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used in The Great Gatsby

5 uses
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serious and/or solemn
The exact meaning of this sense of grave can depend upon its context. For example:
  • "This is a grave problem," or "a situation of the utmost gravity." — important, dangerous, or causing worry
  • "She was in a grave mood upon returning from the funeral." — sad or solemn
  • "She looked me in the eye and gravely promised." — in a sincere and serious manner
  • A change had come over him, and he spoke gravely, and with decision.
    p. 141.9
gravely = in a serious and solemn manner
  • All my aunts and uncles talked it over as if they were choosing a prep school for me, and finally said, "Why — ye-es," with very grave, hesitant faces.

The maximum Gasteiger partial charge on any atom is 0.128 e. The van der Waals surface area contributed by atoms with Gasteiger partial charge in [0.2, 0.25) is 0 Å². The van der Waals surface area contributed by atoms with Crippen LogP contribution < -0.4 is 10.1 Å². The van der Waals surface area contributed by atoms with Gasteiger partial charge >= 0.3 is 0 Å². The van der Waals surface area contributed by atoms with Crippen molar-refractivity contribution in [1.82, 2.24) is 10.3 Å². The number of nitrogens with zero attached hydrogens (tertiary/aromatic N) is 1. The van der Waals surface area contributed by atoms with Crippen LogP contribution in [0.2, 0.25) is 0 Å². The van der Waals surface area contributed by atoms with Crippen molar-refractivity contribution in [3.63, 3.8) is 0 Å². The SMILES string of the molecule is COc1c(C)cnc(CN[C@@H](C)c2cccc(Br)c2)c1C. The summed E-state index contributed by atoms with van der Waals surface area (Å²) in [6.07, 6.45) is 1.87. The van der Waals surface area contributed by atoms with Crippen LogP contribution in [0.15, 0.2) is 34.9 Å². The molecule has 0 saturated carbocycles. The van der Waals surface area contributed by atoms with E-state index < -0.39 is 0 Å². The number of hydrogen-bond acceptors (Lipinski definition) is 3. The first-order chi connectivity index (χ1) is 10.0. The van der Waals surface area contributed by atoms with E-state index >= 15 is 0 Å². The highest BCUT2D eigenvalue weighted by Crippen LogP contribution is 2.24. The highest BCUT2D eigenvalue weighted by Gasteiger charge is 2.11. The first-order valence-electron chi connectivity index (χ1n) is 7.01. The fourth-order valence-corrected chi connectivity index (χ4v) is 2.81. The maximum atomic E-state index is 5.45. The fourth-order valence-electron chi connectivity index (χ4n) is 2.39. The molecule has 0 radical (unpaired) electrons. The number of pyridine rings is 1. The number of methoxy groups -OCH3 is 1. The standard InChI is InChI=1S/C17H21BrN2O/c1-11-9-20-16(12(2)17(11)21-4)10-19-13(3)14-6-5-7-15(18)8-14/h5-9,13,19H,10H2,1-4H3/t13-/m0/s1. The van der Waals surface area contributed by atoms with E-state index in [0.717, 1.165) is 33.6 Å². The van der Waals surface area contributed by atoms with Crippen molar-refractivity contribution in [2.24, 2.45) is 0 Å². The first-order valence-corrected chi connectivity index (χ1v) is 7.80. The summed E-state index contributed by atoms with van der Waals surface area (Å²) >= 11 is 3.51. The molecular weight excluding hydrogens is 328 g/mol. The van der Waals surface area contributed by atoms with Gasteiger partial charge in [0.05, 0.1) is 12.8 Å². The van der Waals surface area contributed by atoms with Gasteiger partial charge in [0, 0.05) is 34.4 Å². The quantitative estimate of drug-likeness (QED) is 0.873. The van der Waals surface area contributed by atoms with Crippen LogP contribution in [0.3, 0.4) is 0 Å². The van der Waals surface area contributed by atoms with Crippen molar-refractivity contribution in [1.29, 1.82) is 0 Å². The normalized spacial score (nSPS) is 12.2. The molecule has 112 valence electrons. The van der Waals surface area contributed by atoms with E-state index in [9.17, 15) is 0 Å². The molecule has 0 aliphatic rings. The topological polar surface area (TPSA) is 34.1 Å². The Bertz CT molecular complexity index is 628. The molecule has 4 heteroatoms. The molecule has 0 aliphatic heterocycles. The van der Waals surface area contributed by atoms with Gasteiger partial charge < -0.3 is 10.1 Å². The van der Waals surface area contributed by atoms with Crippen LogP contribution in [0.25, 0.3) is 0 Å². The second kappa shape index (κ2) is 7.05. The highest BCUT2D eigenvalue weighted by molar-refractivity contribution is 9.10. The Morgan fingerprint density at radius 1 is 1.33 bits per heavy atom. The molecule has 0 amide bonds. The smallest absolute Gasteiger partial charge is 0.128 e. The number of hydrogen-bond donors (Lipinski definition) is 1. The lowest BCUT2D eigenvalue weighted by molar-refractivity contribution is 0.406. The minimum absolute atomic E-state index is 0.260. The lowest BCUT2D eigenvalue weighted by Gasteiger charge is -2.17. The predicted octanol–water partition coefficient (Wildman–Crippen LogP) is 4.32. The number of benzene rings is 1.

p. 3.7
  • grave = serious and solemn
  • We shook hands with him gravely and went back outdoors.
    p. 46.5
  • gravely = in a serious and solemn manner
  • Then in a grave murmur: "His name is Ferdie."
    p. 85.8
  • grave = serious and solemn
  • Gravely the men turn in at a house — the wrong house.
    p. 176.8
gravely = in a serious and solemn manner
There are no more uses of "grave" in The Great Gatsby.

Typical Usage  (best examples)
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